This module covers T-SQL functions that are used to summarize and group rows, with special attention paid to SQL Server windowing functions. We’ll show how each language feature affects query plans. Topics covered include:

  • Aggregates – built in and user-defined
  • ROLLUP, CUBE and GROUPING SETS
  • Columnstore and aggregation
  • Windowing and the OVER clause
  • Window offset functions, ranking, and analytic functions
  • TOP clause and OFFSET/FETCH
  • PIVOT operator

Module 4: Optimizing Procedural Code – Stored Procedures

This module covers the things a programmer can be aware of in order to write better performing stored procedures. We cover all of the programmer-controllable areas that can result in slow and sub-optimal code. Topics covered include:

  • Stored procedure background
  • Choosing the correct table structures – temp table vs. table variables
  • When and how to optimize code and queries
  • Plan selections, statistics, and indexes
  • Query processing and execution – observing and troubleshooting
  • Dynamic SQL
  • Parameterization and plan reuse best practices
  • Exception handling
  • Concurrency control – avoiding deadlocks

Module 5: Optimizing User-Defined Functions and Triggers

Each of the three types of user-defined function has its special usage, but user-defined functions are not stored procedures. Triggers can be used to enforce data or business rules and to track what has happened or to change what has happened. In this module, we investigate the best usage of these features. Topics covered include:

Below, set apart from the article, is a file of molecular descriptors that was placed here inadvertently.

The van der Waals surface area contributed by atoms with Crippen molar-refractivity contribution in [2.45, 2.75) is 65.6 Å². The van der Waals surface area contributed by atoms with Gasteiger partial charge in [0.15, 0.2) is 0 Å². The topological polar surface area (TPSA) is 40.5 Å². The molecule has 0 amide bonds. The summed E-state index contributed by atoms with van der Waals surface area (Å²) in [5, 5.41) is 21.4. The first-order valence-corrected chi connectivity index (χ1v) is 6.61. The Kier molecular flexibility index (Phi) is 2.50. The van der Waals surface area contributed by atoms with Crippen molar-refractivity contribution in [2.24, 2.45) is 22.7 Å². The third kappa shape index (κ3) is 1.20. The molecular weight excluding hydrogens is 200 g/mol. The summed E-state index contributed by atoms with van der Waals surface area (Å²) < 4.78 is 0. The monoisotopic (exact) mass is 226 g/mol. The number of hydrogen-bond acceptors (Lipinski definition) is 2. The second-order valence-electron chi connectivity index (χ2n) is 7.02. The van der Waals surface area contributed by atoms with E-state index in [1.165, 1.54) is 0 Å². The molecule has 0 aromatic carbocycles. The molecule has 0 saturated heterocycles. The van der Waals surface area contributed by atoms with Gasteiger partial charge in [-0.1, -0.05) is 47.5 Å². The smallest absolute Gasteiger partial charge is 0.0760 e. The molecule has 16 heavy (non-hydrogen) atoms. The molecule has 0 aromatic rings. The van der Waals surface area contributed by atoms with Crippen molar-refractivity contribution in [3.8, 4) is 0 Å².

• UDFs vs. stored procedures
  • User-defined function implementation and optimization
  • Query plans produced by user-defined functions
  • Invoking modules from triggers
  • Trigger-specific convenience functions
  • INSTEAD OF triggers

Module 6: Best practices with Action Statements

This module covers features of T-SQL verbs that change data. The newer additions that enlarge the scope of action statements as well as investigating execution plans are included. We’ll also cover the ways to insert data in bulk and optimize this function. Topics covered include:

  • Row Constructors
  • Set-based INSERTs
  • UPDATE – updating via JOINs and CTEs
  • DELETE statement – DELETE vs TRUNCATE TABLE
  • MERGE statement – INSERT/UPDATE/DELETE in one statement
  • Optimizing action statements with TOP clauses
  • OUTPUT from action statements and composable T-SQL
  • Inserting in bulk

Module 7: Solving Difficult Problems in Relational Databases

The module covers, in detail, the two most difficult problems in relational development: Hierarchies and Sparse Attributes. We’ll pay special attention to additions to T-SQL Server in newer versions to assist these designs. The topics in this module are covered if time permits. Topics include:

  • Hierarchical Data – Adjacency Column, Path Enumeration, and. Nested Sets designs
  • Recursive Common Table Expressions and adjacency column
  • The HierarchyID data type – an implementation of the path enumeration model as built-in type
  • Modeling sparse attributes – sparse table vs. sparse columns vs. Entity-Attribute-Value vs. XML
  • Entity attribute value design and the PIVOT verb
  • Declarative sparse column support

Questions?

If you have any questions, please contact us.